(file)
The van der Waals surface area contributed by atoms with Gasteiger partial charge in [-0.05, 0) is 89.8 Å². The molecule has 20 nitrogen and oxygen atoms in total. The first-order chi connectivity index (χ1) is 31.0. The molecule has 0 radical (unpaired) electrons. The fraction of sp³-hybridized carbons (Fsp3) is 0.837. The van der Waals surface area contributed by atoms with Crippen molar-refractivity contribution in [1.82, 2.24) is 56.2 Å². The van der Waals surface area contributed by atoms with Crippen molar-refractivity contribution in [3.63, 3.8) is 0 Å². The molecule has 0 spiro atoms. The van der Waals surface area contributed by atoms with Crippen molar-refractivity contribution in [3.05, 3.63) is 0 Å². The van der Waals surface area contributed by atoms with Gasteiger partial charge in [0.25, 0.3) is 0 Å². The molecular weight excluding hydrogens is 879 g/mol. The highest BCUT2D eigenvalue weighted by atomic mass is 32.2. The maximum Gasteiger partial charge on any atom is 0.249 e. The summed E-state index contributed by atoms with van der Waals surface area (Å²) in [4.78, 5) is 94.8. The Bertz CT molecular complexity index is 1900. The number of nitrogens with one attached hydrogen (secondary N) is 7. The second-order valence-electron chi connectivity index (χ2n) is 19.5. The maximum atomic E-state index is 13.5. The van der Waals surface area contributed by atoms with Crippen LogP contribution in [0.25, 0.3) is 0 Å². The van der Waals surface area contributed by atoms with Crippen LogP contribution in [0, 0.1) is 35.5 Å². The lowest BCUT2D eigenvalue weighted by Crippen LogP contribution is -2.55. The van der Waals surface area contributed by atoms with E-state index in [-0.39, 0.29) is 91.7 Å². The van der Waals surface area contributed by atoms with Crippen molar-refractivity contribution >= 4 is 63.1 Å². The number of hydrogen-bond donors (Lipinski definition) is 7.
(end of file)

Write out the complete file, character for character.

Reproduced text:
The van der Waals surface area contributed by atoms with Gasteiger partial charge in [-0.05, 0) is 89.8 Å². The molecule has 20 nitrogen and oxygen atoms in total. The first-order chi connectivity index (χ1) is 31.0. The molecule has 0 radical (unpaired) electrons. The fraction of sp³-hybridized carbons (Fsp3) is 0.837. The van der Waals surface area contributed by atoms with Crippen molar-refractivity contribution in [1.82, 2.24) is 56.2 Å². The van der Waals surface area contributed by atoms with Crippen molar-refractivity contribution in [3.63, 3.8) is 0 Å². The molecule has 0 spiro atoms. The van der Waals surface area contributed by atoms with Crippen molar-refractivity contribution in [3.05, 3.63) is 0 Å². The van der Waals surface area contributed by atoms with Gasteiger partial charge in [0.25, 0.3) is 0 Å². The molecular weight excluding hydrogens is 879 g/mol. The highest BCUT2D eigenvalue weighted by atomic mass is 32.2. The maximum Gasteiger partial charge on any atom is 0.249 e. The summed E-state index contributed by atoms with van der Waals surface area (Å²) in [4.78, 5) is 94.8. The Bertz CT molecular complexity index is 1900. The number of nitrogens with one attached hydrogen (secondary N) is 7. The second-order valence-electron chi connectivity index (χ2n) is 19.5. The maximum atomic E-state index is 13.5. The van der Waals surface area contributed by atoms with Crippen LogP contribution in [0.25, 0.3) is 0 Å². The van der Waals surface area contributed by atoms with Crippen LogP contribution in [0, 0.1) is 35.5 Å². The lowest BCUT2D eigenvalue weighted by Crippen LogP contribution is -2.55. The van der Waals surface area contributed by atoms with E-state index in [-0.39, 0.29) is 91.7 Å². The van der Waals surface area contributed by atoms with Crippen molar-refractivity contribution >= 4 is 63.1 Å². The number of hydrogen-bond donors (Lipinski definition) is 7.